Glytec and Smart Meter announced a partnership last week to integrate Glytec’s FDA-cleared Glucommander Outpatient insulin dose titration platform (provider-facing decision support for basal, basal-bolus, and basal combinations) with Smart Meter’s cellular-enabled iGlucose BGM. Blood glucose data sent from iGlucose will stream to the cloud, where it can be leveraged by Glucommander Outpatient to calculate personalized insulin dose recommendations – what Glytec is now branding a “virtual insulin titration service.”
The iGlucose BGM obtained FDA 510(k) clearance and a CE Mark in May 2017. At the time, we were concerned that the meter barely made it past the ±15% threshold for >75 mg/dl (95.2%); however, we’ve since learned that the meter did pass the more rigorous October 2016 FDA BGM accuracy criteria. While the company initially submitted only six YSI data points in hypoglycemia, following an FDA request for additional data, Smart Meter submitted 50 supplemental data points <75 mg/dl. iGlucose was not included in the DTS’ BGM Surveillance study, as the meter was not yet on the market, but given its accuracy performance under the 2016 FDA BGM guidelines, it likely would have passed the trial’s rigorous evaluation. The inclusion of cellular is clearly valuable for passive upload and no Bluetooth hassle, though the iGlucose hardware itself is rather clunky. The meter is ~$50-$60 direct-to-consumer cash price in the iGlucose online store, with 150 strips going for $55 ($0.37 per strip); B2B pricing varies.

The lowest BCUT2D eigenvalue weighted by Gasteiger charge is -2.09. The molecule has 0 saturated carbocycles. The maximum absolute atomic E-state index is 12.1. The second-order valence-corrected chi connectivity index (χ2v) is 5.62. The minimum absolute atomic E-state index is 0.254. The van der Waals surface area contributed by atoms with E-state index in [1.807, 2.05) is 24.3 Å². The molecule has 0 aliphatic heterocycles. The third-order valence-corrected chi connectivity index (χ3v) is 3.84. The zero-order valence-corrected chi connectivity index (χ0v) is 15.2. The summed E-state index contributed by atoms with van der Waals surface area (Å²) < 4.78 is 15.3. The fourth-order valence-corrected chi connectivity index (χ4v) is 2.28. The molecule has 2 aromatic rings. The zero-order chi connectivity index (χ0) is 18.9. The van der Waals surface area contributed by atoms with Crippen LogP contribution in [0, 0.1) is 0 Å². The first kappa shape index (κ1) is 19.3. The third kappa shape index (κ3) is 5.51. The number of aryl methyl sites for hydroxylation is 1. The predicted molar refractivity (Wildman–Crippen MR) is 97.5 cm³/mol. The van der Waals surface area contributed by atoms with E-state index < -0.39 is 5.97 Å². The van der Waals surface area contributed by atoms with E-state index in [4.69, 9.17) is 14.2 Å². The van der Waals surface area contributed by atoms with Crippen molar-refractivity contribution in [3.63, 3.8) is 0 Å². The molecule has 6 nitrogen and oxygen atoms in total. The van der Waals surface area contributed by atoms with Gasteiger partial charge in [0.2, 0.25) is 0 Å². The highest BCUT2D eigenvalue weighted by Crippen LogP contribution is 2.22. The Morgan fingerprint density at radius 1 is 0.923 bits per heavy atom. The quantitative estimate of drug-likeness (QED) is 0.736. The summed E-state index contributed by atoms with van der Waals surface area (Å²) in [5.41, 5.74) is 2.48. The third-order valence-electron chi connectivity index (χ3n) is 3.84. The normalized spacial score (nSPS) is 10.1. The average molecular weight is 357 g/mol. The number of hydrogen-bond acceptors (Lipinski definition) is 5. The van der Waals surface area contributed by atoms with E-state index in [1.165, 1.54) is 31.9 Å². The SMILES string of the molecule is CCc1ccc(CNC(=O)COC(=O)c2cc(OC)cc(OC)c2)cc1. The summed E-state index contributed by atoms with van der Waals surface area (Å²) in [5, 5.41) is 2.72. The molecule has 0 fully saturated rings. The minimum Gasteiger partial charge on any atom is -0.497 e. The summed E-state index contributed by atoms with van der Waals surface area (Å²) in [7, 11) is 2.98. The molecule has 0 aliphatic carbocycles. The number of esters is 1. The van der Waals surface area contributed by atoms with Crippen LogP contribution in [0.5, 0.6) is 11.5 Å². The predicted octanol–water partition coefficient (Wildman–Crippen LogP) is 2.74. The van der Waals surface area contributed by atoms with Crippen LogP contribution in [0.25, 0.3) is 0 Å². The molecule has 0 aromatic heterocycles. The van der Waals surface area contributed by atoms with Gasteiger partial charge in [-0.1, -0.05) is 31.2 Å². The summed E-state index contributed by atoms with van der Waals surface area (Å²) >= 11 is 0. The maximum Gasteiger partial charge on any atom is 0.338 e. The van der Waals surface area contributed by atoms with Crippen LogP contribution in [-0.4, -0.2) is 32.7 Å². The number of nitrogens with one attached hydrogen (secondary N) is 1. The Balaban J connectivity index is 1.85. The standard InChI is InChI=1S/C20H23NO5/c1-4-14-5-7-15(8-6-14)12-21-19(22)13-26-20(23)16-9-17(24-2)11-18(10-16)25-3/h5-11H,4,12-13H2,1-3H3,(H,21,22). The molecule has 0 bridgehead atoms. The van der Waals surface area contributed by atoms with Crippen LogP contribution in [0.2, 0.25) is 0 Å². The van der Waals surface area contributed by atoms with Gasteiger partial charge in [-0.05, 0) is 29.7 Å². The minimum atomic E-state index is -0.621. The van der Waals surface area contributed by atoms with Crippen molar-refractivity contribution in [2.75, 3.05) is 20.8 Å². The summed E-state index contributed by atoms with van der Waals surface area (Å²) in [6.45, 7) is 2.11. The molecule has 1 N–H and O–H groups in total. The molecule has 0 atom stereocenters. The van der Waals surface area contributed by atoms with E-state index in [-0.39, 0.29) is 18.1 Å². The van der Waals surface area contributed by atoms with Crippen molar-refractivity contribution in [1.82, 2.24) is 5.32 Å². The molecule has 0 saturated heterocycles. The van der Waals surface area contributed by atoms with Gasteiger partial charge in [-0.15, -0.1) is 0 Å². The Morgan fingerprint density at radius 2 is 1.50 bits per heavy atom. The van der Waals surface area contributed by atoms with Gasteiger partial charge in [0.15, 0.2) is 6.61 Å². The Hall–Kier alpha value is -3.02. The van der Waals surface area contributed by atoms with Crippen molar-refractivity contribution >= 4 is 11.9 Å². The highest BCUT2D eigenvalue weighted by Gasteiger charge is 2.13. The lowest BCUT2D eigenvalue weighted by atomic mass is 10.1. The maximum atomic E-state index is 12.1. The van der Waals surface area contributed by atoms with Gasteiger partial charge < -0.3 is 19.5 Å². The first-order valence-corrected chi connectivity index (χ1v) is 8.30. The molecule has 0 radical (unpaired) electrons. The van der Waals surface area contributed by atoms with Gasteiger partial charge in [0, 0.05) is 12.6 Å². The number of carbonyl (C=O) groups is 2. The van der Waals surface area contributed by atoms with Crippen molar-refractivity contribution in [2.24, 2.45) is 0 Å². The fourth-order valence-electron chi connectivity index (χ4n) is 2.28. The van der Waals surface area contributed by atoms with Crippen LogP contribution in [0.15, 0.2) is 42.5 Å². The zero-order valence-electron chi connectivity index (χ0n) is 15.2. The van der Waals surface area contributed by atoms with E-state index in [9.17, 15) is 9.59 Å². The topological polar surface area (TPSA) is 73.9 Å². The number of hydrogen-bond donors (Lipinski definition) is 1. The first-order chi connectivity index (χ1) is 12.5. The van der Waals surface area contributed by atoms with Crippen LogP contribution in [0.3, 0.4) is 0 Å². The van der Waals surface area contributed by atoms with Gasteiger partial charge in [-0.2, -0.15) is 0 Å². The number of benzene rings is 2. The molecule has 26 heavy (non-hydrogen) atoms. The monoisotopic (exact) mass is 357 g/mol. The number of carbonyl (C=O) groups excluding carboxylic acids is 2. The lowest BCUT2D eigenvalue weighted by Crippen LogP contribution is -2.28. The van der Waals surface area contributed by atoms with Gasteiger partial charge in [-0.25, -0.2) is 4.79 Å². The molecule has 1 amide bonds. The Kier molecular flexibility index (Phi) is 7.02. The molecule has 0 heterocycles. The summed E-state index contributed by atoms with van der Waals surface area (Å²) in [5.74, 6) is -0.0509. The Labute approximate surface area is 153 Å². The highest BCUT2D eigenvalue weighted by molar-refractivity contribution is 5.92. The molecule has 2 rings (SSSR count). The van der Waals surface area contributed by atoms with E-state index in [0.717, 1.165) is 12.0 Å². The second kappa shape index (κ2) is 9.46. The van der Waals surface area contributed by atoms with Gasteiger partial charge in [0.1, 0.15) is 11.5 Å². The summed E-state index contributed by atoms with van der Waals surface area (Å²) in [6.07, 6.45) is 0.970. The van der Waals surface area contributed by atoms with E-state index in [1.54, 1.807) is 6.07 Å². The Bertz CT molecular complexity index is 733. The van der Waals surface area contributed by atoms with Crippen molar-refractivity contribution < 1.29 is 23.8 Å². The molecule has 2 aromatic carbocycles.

We’re glad to see Glytec expanding its BGM compatibility and remain optimistic about the software’s potential. One-year data (n=74) presented at EASDfound that use of Glucommander drove a 2.5% A1c drop from a high baseline of 10.3%, as well as a robust decline in mean blood glucose from 214 mg/dl to 162 mg/dl. It’s particularly impressive that Glucommander achieves these results using BGM data only – how would improvements change if CGM data were used?
-- by Maeve Serino, Adam Brown, and Kelly Close